I confess to erring when I wrote a couple of months ago that the L.A. Times editors should consider running white space in lieu of James Rainey’s media column. Instead, he’s become the gift that keeps on – well, you can guess the rest.
In yet another of his “You readers are all stupid, now read to what I have to say” masterpieces, he rips what he acknowledges are a minority of fruitcakes who criticized writer Amy Wallace’s article in Wired magazine that rebuts the alleged links between rising cases of autism and childhood vaccines. This is in spite of the fact that Wallace, when interviewed on NPR, openly welcomed the responses she’s received, even though a few have been misguided and even profane.
Rainey doesn’t bother to disclose that. Instead, he laments that the world is brimming with idiots, ever emboldened by their Internet connections. “We see a wave of amateurs convinced they can write a pithier movie review, arrange a catchier song, even assess our planet’s shifting weather conditions, better than the professionals trained to do the job,” he writes.
I’ll concede on global warming, but songwriting and movie reviews? I must have missed the Beatles’ and Elvis’ formative years at Juilliard. I’m unaware of Pauline Kael and Roger Ebert graduating from the Bosley Crowther School of Celluloid Critique at Columbia University, but I don’t always keep track of such esoterica. However, I’m pretty certain Rainey attended for his doctoral studies.
As an amusing aside, the online version of Rainey’s article is bracketed by Google ads hawking the same disinformation he is trying to debunk. But I digress.
Rainey makes it sound as if sanctimonious, know-it-all blowhards suddenly began appearing with the advent of the Internet. They’ve always been out there. But 50 years ago, they needed to type a letter, correct the mistakes, address, stamp and mail it. Nine times out of 10, the target threw it in the garbage without so much as an acknowledgement of receipt. Now, people can slam their targets without leaving their chairs. So, why not?
I will agree with Rainey there is a surfeit of nutwings out there, and their unfounded prejudices are fueled by ill-informed and undereducated celebrities such as Jenny McCarthy. But that is not the entire story.
The fear of vaccines stem not only from ignorance but ever-present suspicions about the drug industry. These are the same people who ply doctors with free lunches, speaking gigs and other honorariums to get them to recommend their products, which are then sold to patients at grossly inflated prices. Wallace does admit that the physician she focuses on in the article, pediatrician Paul Offit, made at least several million dollars from sales of a vaccine he invented that is sold at a 17-fold markup. Offit says it was an unforeseen consequence of his research, but he didn’t exactly turn it down.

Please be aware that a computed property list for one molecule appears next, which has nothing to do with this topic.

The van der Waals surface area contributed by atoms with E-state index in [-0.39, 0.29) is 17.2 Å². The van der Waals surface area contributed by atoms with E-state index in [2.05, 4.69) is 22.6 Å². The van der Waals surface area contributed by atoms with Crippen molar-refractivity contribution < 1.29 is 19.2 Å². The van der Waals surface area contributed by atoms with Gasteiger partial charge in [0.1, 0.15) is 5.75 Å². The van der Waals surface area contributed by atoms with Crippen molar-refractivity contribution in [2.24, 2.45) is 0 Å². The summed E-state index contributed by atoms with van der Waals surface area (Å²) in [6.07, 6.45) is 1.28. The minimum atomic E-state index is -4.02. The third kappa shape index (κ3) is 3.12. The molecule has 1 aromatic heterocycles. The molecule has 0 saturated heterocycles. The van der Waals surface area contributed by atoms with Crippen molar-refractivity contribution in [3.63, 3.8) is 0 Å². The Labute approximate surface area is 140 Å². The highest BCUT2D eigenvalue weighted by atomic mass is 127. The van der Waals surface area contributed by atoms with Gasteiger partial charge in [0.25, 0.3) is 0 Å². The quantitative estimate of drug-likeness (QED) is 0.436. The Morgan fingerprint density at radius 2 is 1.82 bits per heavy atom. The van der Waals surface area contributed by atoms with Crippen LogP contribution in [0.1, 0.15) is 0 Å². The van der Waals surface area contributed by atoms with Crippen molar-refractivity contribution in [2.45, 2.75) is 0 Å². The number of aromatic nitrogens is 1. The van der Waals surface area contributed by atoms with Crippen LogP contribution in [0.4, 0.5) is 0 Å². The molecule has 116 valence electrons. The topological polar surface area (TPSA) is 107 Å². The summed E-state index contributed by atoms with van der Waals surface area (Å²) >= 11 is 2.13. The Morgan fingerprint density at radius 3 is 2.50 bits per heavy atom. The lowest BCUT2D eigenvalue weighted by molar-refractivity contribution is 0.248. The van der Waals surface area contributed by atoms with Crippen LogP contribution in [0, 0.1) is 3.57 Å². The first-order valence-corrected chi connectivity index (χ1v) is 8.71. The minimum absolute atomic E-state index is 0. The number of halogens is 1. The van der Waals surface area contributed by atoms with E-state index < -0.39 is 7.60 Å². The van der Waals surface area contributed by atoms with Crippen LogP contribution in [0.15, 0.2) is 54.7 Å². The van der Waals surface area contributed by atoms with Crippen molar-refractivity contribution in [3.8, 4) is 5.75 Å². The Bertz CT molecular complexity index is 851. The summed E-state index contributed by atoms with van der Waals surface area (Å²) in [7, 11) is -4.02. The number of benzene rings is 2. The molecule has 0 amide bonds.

And while Wallace’s article is a fine piece of journalism and Offit may be passionate about defending the scientific method, most people never receive such passion for their well-being from doctors. They get cursory visits and a hastily scribbled prescription – and often sticker shock at filling it.
Wallace also failed to mention that the debate on autism occurs in a push-me-pull-you flurry of scientific data. One study is published claiming a link to cancer, and another is published the following year rebuts it. Half a century ago, the common treatment for heart attack victims was bed rest – something the medical community now concludes puts patients at risk for developing fatal blood clots. There may indeed be a dozen current studies debunking a link between vaccines and autism. They may hold up over time. Or they may not.
Lump all that in with the extraordinary difficulty of caring for an autistic child – another burden often met by the medical profession with indifference – and that is among the reasons there is so much anger out there.
Wallace is onto something when she notes that pseudo-science offers comfort, which is why it has attractions. Being told you’re wrong only geometrically amplifies the anger.
Of course, you can leave that part to Rainey. He quotes Andrew Keen, an author who has claimed the Internet has left us culturally bereft, even as he helped propagate it by being a part of various Web startups.
“Keen makes abundant sense when he argues that people who have worked hard to gain expertise can’t so easily, and passively, cave in to ‘the wisdom of the crowd,’” Rainey writes. “He believes experts — in the media, science, law – need to drop their ‘false, almost suicidal, humility.’”
Right. Because a bunch of elite members of society arrogantly getting into the faces of people who are already uneasy or suspicious of them will persuade them to change their minds.
I can only predict one thing with certitude: fewer people will be reading the L.A. Times a year from now than they are today. Perhaps Rainey can discuss that cause-and-effect in a future column.